U.S. Energy News

Climate change warnings deleted from Trump power-plant proposal

POWER PLANTS: The White House appears to have deleted warnings about potentially severe climate change consequences from an earlier draft of its Clean Power Plan replacement. (Bloomberg)

MORE: Ohioans likely face more early deaths, more asthma attacks and higher electric bills under the plan, critics say. (Energy News Network)

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• The ACLU sues the U.S. government, alleging it is making preparations to crack down on Keystone XL pipeline protesters. (Associated Press)
• Minnesota officials say Enbridge does not have adequate insurance to protect the public from damages related to oil spills. (Wisconsin Public Radio)

• ExxonMobil reasserts its commitment to cut methane emissions even as the Trump administration prepares to repeal regulations. (Axios)
An Interior Department energy counselor who stepped down in mid-August takes a job with an offshore drilling company. (The Hill)

• One of Illinois’ first community solar projects will feature a sun-tracking “smartflower” to maximize generation. (Energy News Network)
• Solar power saved wholesale electricity markets in New England and New York a total of $29.9 million during the first six days of July, according to a new pair of reports. (PV Magazine)

STORAGE: Demand for residential energy storage is surging in the U.S. with installations concentrated in Hawaii and California. (Bloomberg)

ELECTRIC VEHICLES: A Brooklyn, New York company is developing a wireless charging system for electric vehicles. (Bloomberg)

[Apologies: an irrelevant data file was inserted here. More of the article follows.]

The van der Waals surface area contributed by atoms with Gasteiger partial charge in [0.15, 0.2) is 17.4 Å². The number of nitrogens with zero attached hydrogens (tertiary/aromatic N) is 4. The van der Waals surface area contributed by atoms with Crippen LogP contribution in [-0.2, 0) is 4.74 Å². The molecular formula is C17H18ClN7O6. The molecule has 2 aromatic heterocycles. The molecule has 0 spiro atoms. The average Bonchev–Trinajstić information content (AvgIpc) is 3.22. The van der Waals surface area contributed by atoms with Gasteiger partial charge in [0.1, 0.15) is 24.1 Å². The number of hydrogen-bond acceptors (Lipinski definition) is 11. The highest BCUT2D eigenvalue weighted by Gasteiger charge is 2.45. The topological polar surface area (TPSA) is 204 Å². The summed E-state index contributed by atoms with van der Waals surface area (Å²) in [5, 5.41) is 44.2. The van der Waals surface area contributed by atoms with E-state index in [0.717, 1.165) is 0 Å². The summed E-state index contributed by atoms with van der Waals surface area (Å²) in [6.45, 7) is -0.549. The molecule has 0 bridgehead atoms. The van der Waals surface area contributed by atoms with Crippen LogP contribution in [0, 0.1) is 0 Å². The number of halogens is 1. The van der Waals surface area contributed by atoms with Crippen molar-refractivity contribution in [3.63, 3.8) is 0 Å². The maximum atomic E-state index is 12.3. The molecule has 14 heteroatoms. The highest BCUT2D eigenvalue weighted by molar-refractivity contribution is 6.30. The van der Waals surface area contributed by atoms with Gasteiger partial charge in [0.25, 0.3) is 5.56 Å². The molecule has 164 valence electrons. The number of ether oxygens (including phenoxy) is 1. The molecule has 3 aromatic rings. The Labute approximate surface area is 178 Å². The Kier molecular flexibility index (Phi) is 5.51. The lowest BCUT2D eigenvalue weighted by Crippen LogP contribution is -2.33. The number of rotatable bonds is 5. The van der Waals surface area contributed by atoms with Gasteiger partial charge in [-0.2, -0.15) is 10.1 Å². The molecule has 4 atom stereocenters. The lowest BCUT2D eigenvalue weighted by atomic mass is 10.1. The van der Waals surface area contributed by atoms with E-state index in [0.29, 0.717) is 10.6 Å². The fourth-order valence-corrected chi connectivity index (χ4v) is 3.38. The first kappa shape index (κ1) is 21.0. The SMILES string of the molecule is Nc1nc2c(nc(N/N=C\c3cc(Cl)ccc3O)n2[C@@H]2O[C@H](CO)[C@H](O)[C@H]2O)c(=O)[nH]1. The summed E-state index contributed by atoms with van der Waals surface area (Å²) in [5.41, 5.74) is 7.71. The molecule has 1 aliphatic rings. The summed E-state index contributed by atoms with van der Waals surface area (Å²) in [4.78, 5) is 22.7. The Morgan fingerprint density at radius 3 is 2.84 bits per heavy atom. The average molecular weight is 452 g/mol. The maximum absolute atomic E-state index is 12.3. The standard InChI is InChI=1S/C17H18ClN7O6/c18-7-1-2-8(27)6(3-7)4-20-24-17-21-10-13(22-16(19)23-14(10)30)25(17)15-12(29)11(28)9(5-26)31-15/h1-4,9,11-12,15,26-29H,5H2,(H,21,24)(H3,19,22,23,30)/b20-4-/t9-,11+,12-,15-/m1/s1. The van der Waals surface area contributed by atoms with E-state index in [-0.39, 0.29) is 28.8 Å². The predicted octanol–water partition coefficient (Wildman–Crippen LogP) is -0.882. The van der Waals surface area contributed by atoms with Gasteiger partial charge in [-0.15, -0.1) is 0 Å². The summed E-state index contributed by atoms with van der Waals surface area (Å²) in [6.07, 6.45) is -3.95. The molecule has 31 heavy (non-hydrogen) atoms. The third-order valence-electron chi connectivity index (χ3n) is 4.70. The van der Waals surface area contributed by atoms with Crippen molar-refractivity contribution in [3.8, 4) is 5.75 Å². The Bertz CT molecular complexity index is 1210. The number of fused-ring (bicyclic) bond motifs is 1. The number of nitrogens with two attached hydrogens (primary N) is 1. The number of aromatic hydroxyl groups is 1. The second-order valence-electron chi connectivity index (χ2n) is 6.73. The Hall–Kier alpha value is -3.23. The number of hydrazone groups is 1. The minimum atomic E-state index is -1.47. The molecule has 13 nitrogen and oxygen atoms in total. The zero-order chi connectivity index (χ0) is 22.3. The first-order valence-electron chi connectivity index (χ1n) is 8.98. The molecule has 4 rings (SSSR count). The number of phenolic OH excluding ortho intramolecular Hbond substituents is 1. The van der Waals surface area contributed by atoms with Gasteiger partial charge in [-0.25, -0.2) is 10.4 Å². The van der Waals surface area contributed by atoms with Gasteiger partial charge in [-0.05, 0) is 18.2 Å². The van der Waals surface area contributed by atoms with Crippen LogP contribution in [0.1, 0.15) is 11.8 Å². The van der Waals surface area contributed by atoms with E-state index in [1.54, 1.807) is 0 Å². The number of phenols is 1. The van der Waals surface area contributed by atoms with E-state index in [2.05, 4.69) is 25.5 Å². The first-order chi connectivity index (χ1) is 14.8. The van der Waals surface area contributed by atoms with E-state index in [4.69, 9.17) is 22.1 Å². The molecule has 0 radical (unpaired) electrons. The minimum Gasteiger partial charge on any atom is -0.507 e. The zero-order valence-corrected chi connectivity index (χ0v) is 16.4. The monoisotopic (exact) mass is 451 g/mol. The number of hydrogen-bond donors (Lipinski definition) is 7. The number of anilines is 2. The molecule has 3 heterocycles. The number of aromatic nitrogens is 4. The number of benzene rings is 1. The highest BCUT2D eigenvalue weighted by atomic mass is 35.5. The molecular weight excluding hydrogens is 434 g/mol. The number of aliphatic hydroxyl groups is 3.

WIND: A company applies to operate a three-turbine wind farm that could be the first offshore wind project in New Jersey. (North Jersey Record)

New Jersey launches a proceeding to create a Zero Emission Credit program for nuclear plants, but the effort may face legal challenges. (Utility Dive)
An MIT study concludes that nuclear power is critical to cutting global carbon emissions but also faces a dim future. (Axios)

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COAL: West Virginia’s deputy revenue secretary says coal production is up in the state, but that “nothing is forever.” (Register-Herald)

COMMENTARY: While the Trump administration slows progress on energy efficiency standards, states are stepping up to fill the gap, an advocate writes. (NRDC Expert Blog)

CORRECTION: North Carolina lagged behind 31 states in the percent progress toward its 2017 energy efficiency potential. A story featured in Tuesday’s digest misstated its ranking.

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